POLDER Federated Search
POLDER Federated Search¶
A customizable federated search website, originally created for the polar research community. The intentions behind creating it are to have something that came from, and is meant to serve, an international community of polar (Arctic and Antarctic) researchers. We hope to build an easy to use, fast, accessible site that is tailored to this specific community and responds to its needs.
Whose data is included in it?¶
There are four ways for your data repository to be included in the POLDER Federated Search:
If your data is being indexed by DataONE, you’re in! POLDER Federated Search automatically searches DataONE’s index.
If your data is included in the NASA Global Change Master Directory’s Common Metadata Repository, we can index it easily, given your data center ID. Please get in touch with us, so we can add you.
If you’re able to add JSON-LD metadata to your data sets and follow the POLDER schema.org best practices (note: this document is still in progress) for your dataset metadata, all you have to do is provide us with a sitemap link so that POLDER Federated Search can harvest your metadata. Read more about what this involves.
If you or your team don’t have the capacity to complete the schema.org mark-up we can add you to the list of repositories to receive one-on-one development help from us so that we can help you meet the schema.org guidelines and get your data included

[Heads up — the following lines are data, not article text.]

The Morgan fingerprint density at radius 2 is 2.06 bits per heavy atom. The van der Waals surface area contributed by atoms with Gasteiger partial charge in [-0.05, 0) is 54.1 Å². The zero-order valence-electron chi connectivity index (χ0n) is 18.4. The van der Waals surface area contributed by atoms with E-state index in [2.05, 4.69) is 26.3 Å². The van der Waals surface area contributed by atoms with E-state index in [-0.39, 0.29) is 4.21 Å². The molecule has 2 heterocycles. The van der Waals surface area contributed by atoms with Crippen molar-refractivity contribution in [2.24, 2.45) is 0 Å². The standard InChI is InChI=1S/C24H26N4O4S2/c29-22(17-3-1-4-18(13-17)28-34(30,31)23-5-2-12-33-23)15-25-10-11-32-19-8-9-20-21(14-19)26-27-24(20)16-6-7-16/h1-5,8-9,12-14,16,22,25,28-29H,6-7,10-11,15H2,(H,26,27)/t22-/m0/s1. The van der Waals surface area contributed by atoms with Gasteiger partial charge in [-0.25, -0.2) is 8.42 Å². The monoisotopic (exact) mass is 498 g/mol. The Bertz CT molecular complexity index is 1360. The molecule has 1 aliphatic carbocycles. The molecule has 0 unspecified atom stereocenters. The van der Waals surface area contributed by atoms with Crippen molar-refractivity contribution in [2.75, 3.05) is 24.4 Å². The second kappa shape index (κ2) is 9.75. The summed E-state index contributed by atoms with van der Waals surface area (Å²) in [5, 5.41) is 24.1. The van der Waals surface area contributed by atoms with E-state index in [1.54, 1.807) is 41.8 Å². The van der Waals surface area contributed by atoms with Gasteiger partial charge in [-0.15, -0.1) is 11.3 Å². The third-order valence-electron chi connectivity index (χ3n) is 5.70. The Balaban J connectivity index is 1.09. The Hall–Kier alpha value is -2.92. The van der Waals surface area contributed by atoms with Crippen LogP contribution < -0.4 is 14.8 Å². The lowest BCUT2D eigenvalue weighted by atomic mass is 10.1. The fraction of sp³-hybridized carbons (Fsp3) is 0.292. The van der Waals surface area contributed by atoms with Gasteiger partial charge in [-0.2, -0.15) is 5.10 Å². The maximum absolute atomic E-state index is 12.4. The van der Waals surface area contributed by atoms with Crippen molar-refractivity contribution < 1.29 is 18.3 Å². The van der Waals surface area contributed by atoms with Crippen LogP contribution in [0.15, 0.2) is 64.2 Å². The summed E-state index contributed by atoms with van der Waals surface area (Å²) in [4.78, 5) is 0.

How does it work?¶
The POLDER Federated Search website is a web application that consists of several different parts. On the internet, it’s running in a Kubernetes cluster, using a Helm deployment. Everything inside the red boundary below is a dependency that runs inside the cluster, so that the parts can all interact with each other.
The User Interface¶
A federated search is something that searches multiple indexes of data in order to collate and present results to people who want to find them. Accordingly, this site harvests metadata from several data repositories in order to search for datasets (represented by the light blue shapes in the diagram). It also sends search requests directly to DataONE, which does its own indexing (represented by the dark blue shapes in the diagram).
For the data repositories that this app indexes itself, POLDER Federated Search uses its own installation of Gleaner, which in turn stores metadata in Blazegraph. The backend sends searches to Blazegraph in order to search the repositories that POLDER Federated Search indexes.
The Backend (what ties this all together)¶
Pictured in orange above, the web app itself that hosts the UI and does the searches is built using Flask, which is a Python web framework. I chose Python because Python has good support for RDF and SPARQL operations with RDFLib. It takes in the search terms and facets that people want to look for, turns those into the appropriate queries, sends them to the search endpoints, gets results back from the searches, and turns those search results into something that can be displayed in the user interface.